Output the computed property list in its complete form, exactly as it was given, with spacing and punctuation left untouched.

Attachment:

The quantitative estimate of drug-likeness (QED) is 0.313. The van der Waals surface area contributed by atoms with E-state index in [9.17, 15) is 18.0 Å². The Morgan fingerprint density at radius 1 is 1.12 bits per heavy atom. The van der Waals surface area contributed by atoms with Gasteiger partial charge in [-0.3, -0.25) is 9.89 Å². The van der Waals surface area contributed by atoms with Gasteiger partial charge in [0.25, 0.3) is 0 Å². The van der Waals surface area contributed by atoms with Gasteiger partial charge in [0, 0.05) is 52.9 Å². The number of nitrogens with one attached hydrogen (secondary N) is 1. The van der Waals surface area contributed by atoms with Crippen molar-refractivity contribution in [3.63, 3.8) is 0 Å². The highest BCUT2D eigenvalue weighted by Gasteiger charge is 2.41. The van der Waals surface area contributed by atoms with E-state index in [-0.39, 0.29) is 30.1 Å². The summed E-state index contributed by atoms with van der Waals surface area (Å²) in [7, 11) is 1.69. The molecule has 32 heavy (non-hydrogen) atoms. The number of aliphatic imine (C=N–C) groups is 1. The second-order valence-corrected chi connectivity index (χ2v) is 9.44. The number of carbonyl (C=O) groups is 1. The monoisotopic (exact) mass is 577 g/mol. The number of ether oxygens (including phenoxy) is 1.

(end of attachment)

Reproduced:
The quantitative estimate of drug-likeness (QED) is 0.313. The van der Waals surface area contributed by atoms with E-state index in [9.17, 15) is 18.0 Å². The Morgan fingerprint density at radius 1 is 1.12 bits per heavy atom. The van der Waals surface area contributed by atoms with Gasteiger partial charge in [-0.3, -0.25) is 9.89 Å². The van der Waals surface area contributed by atoms with Gasteiger partial charge in [0.25, 0.3) is 0 Å². The van der Waals surface area contributed by atoms with Gasteiger partial charge in [0, 0.05) is 52.9 Å². The number of nitrogens with one attached hydrogen (secondary N) is 1. The van der Waals surface area contributed by atoms with Crippen molar-refractivity contribution in [3.63, 3.8) is 0 Å². The highest BCUT2D eigenvalue weighted by Gasteiger charge is 2.41. The van der Waals surface area contributed by atoms with E-state index in [-0.39, 0.29) is 30.1 Å². The summed E-state index contributed by atoms with van der Waals surface area (Å²) in [7, 11) is 1.69. The molecule has 32 heavy (non-hydrogen) atoms. The number of aliphatic imine (C=N–C) groups is 1. The second-order valence-corrected chi connectivity index (χ2v) is 9.44. The number of carbonyl (C=O) groups is 1. The monoisotopic (exact) mass is 577 g/mol. The number of ether oxygens (including phenoxy) is 1.